Nominal more important than real


The precipitous fall in 1QFY21 GDP has attracted attention of most people. The economic managers of the government have sought to pass 23.9% YoY contraction in real GDP as an exceptional event which is direct outcome of the global lockdown due to outbreak of COVID-19 pandemic.

Indubitably, the contraction is a non-recurring event and may not be a trend beyond FY21. Nonetheless, adjusted for lockdown also, the current slowdown does not appear be entirely cyclical. It certainly has some element of structural weakness in the economy.

We have highlighted this issue earlier also. In our view, the fall in nominal GDP is more worrisome than the real GDP. This fall has been more consistent and sharp in past 7 years. The nominal GDP growth rate has almost halved during FY13 and FY20.


For common man nominal GDP is more important because lot of variables like effective taxation, budgetary allocations for development and social welfare, subsidies, salaries of public servants, etc. are calculated as a factor of the nominal GDP. Lower nominal GDP essentially means, lower income for people and lower tax revenue for the government.

For example, the sharper fall in nominal GDP has resulted in sharper rise in effective rate of indirect taxes; which impacts the common people more, resulting in increase in income inequality and social injustice. 


Moreover, the public expenditure which has been supporting the GDP for past few years, will be constrained due to lower nominal GDP and therefore lower tax revenue. For key parameters of fiscal health, e.g., government borrowing, fiscal deficit etc., also nominal GDP is the denominator. A lower denominator would make fiscal health look weak even if deficit and borrowings remain the same in absolute terms.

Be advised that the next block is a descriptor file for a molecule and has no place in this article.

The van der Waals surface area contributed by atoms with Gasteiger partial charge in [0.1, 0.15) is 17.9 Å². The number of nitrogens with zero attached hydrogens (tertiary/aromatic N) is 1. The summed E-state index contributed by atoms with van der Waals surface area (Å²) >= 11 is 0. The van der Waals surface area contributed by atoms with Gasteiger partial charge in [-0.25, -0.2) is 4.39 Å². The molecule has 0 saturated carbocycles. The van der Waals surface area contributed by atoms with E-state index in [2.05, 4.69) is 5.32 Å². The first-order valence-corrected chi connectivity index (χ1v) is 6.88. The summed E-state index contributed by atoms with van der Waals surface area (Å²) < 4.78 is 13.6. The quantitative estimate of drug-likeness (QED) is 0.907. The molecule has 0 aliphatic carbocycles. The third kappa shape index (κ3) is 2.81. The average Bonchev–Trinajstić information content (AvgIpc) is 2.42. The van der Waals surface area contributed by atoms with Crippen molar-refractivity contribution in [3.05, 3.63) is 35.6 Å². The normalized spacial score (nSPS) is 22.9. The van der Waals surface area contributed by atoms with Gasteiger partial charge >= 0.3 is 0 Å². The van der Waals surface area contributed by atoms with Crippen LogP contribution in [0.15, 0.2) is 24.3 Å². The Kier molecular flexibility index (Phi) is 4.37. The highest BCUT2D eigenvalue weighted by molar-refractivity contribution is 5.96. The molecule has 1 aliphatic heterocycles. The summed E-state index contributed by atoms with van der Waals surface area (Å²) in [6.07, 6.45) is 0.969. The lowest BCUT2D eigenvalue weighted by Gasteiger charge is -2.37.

Some other pointers to the non-cyclicality of the GDP slowdown could be listed as follows:

  1. Sales of commercial vehicle recorded negative growth in most of the previous 6 quarters. It continues to remain negative.
  2. Cargo and passengers handled at Airports recorded negative growth even in the 1QFY20.
  3. Manufactured product inflation has been below 2% for most of previous 6 quarters. This highlights lack of pricing power with the manufacturers. When juxtaposed with persistently low capacity utilization, it indicates that the pricing power may not return anytime soon and nominal GDP growth rate may continue to slide.
  4. Even after 22 years of NELP, we have not been able to significantly ramp up the local production of crude oil and natural gas. Even the coal imports have not seen any meaningful reduction.



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